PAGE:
This is our story this week: Jesus sends his disciples on a very important mission. They are to go into the nearest village and procure a colt. I imagine they thought they might have a grander mission for Jesus besides just getting a donkey. I can imagine their grumbling and confusion about why they were chosen for this particular task. Not only were they to get this colt, they were asked to take the colt and if anyone asked why they were “borrowing” the colt they were to tell them “the Lord needed it” and it would be returned when they were done with it. How many times have we had to do the mundane things for the good of our calls or ministries? Things like church council meetings or planning sessions for the latest services, like Palm Sunday.  Just like the donkey, these may seem like mundane or meaningless tasks. But we never know how our little actions will impact our ministries. The disciples didn’t know that by procuring this colt they would be helping Jesus proclaim to the world exactly what kind of Messiah he would be.

What I struggle with in this passage is the faith required not only by the disciples, who trust in Jesus instructions, but also in the bystanders who see the disciples stealing the colt and trusting that God must truly need it.  In the Gospel of Mark, we hear “prepare ye the way of the Lord.” So how are we preparing the way for Jesus to come back? Are we trusting in God’s plan for us? This might seem like a simple thing to do but trusting is hard. Having faith requires hard work and sometimes sacrifice.  How much faith did those people have to have in order to take these two disciple’s word for it that God needed this donkey? If someone came up to me and tried to take my car and told me God needed it and would return it later, I’m not sureI would believe them.  My mother always tells me if I would just trust in the Lord everything will be fine, but some times everything is not fine. How do we continue to trust and obey when we don’t know the final result? How do we trust when we might be angry, hurt, or frustrated? Having faith does not mean that everything will turn out right it means trusting that whatever the outcome is that God will use it to help bring about the kingdom.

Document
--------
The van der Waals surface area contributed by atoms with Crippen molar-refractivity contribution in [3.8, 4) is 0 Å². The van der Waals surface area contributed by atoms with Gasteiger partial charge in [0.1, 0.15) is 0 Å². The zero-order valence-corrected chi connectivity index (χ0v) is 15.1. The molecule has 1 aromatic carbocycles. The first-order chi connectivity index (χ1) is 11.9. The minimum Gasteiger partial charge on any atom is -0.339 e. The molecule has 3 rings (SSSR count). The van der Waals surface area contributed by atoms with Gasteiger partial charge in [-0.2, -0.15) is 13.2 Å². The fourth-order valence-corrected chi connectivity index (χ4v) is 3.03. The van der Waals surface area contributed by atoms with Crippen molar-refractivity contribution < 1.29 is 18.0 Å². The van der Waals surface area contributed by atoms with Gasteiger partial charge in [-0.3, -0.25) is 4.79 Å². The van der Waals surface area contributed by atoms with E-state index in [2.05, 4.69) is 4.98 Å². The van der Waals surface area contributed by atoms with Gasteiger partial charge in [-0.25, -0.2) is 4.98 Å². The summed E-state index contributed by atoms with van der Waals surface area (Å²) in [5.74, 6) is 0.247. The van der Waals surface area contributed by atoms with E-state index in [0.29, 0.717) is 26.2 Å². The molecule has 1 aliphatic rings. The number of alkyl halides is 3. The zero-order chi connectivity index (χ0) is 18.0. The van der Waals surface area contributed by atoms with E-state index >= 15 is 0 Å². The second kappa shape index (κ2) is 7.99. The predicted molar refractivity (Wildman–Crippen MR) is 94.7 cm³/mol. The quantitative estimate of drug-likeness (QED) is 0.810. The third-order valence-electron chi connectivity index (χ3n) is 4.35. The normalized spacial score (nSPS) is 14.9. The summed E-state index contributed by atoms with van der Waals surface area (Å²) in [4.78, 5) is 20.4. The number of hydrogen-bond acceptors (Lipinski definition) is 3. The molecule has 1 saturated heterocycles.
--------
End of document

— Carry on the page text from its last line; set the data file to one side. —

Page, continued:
Throughout today’s news, we hear stories of inequality and injustice, so how do we trust that God has a plan? How do we trust that our actions will create the change that God wishes to see? I hope that, like the disciples did, I live to see the day when Christ comes back. I hope the things I do will help bring about the reign of God. So how will I keep faith even in these dark times? I will start with prayer. Prayer is the channel by which I cannot only thank God for good things but also lament for tragedies I see around me everyday. Prayer allows me to communicate to God and hopefully hear what God wants me to do the help change the world. Finding a community of faith with which we can journey also aids in our ability to trust God. We do not know how this journey might end. We do not know how long we mustjourney before we see Christ again. Thus,it is important for us to find people to journey with us – people who can help us to continue the journey even though we may doubt or be scared of what is ahead. 












Sarah Louise Cobb is a second-year student at Wesley Theological Seminary. Originally from the Memphis area, Sarah is seeking ordination as a Deacon in The United Methodist Church. As part of her field education, she is interning at MFSA.

(Above photo from Creative Commons license, Waiting on the Word, Flickr)